Story by Morton Hochstein
Photos courtesy of Brasserie 8 1/2
Brasserie 8 1/2
When asked by friends to suggest a restaurant in New York City, I often recommend the oddly named 8˝, a few steps off Fifth Avenue on west 57th street. You can find it by focusing on a huge red number 9 dominating much of the sidewalk in front of the building. The restaurant door sits to one side of the 9. Why the odd name? You can figure it out, but more on that later.
It’s often been my go-to restaurant, a comfortable and quiet place with ample space between tables, no obtrusive music and fine, reasonably priced food. And the art on the walls and in the halls is nothing short of spectacular, but more on that later. I went back recently after too long an absence and found the quality and sophistication of the cuisine demonstrably elevated. The reason is a new chef, Franck Deletrain, whose resume lists The Four Seasons, Patroon, and the Sea Grill, and several other leading Manhattan dining palaces.
Deletrain’s touch and his emphasis on quality resources, showed up early, with the bread---a generous basket of rye, sourdough rye, pumpernickel, and baguettes. Each was incredibly fresh, tasty and crusty and I had to rein in my appetite for the bread and the butter which, I learned, the chef imports from France. I have to credit my wife Rollie on that one, she immediately recognized something special about the butter and asked our server about the source.
Soon after the bread arrived, a small amuse bouche landed on our table, quarter-sized, crusted balls of melted goat cheese and we moved onto appetizers. We were off to a good start. Each of us has favorites on the menu, grilled octopus for me, the crab cakes for Rollie. The octopus, crisp, yet tender, was mated with melt-in-your-mouth butter beans and brussels sprouts. The uniqueness of the combination was heightened by espelette pepper. Espelette is a delicious chili from Basque country in southwest France. It adds a mild red tomato touch, much like paprika, but brighter.
Rollie’s crab cake overflowed with fresh lump crab, and no unwelcome fillers. The crab cake was so large that she decided to forego a main course in favor of designing her own mini seafood plate of shrimp, clams, and oysters. One bad oyster turned up, but was quickly replaced with a fine Kumamoto from Washington state.
Rollie’s other weakness is macaroni and cheese usually a child’s delight and usually plebian. This was a sophisticated mac and cheese, with a rich blend of gruyere, parmesan and a touch of cheddar, doused in truffle butter and topped by a crusty gratinée sauce.
The unfortunate oyster incident reminded me of another reason I like 8 ˝. On weekday afternoons, from 5-7:3o pm, 8 ˝ offers a very special $1 happy hour. The chef serves up a selection of oysters from the East and West coasts and eschews less desirable inexpensive varieties generally used for oyster happy hours.
Our waiter said I might just be able to have soft shelled crab, which was the very popular off-the menu specialty of the night. I took the suggestion, but it was a bit oily which took away from the taste of the crab, as well as an otherwise appealing bed of French haricot verts. Feeling sated after my octopus, I let this disappointment pass.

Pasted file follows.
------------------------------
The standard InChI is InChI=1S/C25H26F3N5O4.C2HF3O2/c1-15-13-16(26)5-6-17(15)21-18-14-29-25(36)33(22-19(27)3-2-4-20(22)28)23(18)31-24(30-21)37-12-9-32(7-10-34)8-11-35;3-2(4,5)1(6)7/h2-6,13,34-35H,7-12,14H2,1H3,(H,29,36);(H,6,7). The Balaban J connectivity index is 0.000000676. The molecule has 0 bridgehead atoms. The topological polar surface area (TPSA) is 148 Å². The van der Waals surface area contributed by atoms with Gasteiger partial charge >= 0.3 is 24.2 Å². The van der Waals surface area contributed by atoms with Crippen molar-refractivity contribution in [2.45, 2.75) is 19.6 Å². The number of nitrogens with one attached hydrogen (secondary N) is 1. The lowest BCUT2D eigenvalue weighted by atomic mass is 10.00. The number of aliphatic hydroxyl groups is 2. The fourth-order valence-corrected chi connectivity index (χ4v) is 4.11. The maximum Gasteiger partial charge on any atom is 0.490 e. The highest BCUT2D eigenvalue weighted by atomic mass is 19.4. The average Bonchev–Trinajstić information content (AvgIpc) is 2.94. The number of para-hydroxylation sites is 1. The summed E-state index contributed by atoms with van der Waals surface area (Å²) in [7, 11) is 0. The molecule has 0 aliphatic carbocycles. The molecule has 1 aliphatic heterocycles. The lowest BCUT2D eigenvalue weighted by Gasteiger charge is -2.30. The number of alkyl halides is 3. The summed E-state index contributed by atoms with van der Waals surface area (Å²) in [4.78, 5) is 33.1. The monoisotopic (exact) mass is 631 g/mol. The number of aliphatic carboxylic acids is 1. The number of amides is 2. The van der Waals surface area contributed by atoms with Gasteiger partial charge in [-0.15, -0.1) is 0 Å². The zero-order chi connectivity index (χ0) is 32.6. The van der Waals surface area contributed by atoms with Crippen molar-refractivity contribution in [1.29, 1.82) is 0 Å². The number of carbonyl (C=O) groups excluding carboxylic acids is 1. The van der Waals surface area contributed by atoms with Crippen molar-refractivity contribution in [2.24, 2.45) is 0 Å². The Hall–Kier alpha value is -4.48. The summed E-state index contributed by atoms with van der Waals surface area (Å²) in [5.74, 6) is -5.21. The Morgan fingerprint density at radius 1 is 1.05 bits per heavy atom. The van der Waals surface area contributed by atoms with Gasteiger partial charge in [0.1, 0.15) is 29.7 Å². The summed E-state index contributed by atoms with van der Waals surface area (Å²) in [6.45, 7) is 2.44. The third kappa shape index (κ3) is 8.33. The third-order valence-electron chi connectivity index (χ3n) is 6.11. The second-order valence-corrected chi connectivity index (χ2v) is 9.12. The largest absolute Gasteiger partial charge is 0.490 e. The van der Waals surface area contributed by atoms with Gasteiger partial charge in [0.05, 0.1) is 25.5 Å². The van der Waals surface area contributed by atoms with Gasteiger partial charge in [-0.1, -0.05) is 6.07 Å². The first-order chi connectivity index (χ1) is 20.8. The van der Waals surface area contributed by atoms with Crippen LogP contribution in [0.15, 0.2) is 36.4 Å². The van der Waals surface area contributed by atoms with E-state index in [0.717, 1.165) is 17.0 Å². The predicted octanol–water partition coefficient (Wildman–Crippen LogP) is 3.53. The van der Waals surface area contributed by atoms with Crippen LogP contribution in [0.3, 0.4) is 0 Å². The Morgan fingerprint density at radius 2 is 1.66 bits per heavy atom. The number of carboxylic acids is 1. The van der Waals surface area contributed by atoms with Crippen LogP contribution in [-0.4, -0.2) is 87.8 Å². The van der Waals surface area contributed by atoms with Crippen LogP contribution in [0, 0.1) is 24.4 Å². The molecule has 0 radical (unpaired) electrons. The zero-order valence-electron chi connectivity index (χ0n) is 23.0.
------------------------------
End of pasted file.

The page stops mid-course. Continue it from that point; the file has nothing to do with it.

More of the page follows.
There was a tarte tatin on the prix fixe menu which offered a generous choice of courses at $42.00 and that would have been my dessert choice, but I didn’t notice it until my evening was up. We split a bosc pear tart with ice cream on the side. And oh yes, another symbol of quality: our server asked, if frequent experience with waiters who brought cold milk.
Some further notes about why the restaurant is special. One is the extraordinary Sunday buffet, a bountiful afternoon of dining at a bargain price of $34 and endless mimosas at $14. The other is the star offering on the prix fixe menu, French Duck, actually duck in two styles, roasted and confit with poached quince, red cabbage, black currants and cranberries.. That’s a French update of traditional Chinese Peking Duck. Wine connoisseurs get a break on Sunday and Monday, which are byob nights when there is no charge for bringing a favorite bottle.
Now about the art, visible and invisible. It starts with that three ton digit planted on the sidewalk. The big red 9 in front of the building was erected to mollify neighbors who feared that the building’s sloping glass walls would reflect the unappealing sides of nearby buildings. The brightly colored sculpture, now a feature on tourist agendas, was designed by graphic artist Ivan Charmayeff.
Real estate magnate Sheldon Solow, who owns the building and the restaurant, has a magnificent art collection, including original works by Francis Bacon, Franz Kline, Matisse, Balthus, Giacometti and Henry Moore. You can see those pieces from the street, looking through huge glass windows showcasing a brightly lit gallery but that’s as close as most of us get to the art, except for a gigantic multi-colored stained glass mural by Leger on one wall of the restaurant. The art visible from the street is not open to the public. Why Mr. Solow shows his collection in such a limited fashion, I’ve never understood.
But I’ll tell you a secret. If you ask to leave the sub-ground restaurant by elevator, rather than ascending the dramatic winding staircase which brought you down into 8 ˝, you must pass through a long sequestered corridor where more of Mr. Solow’s prized masterworks are hung. If you’re friendly with the maître ‘d, he might permit you a peek in those halls. Try, it will be rewarding.
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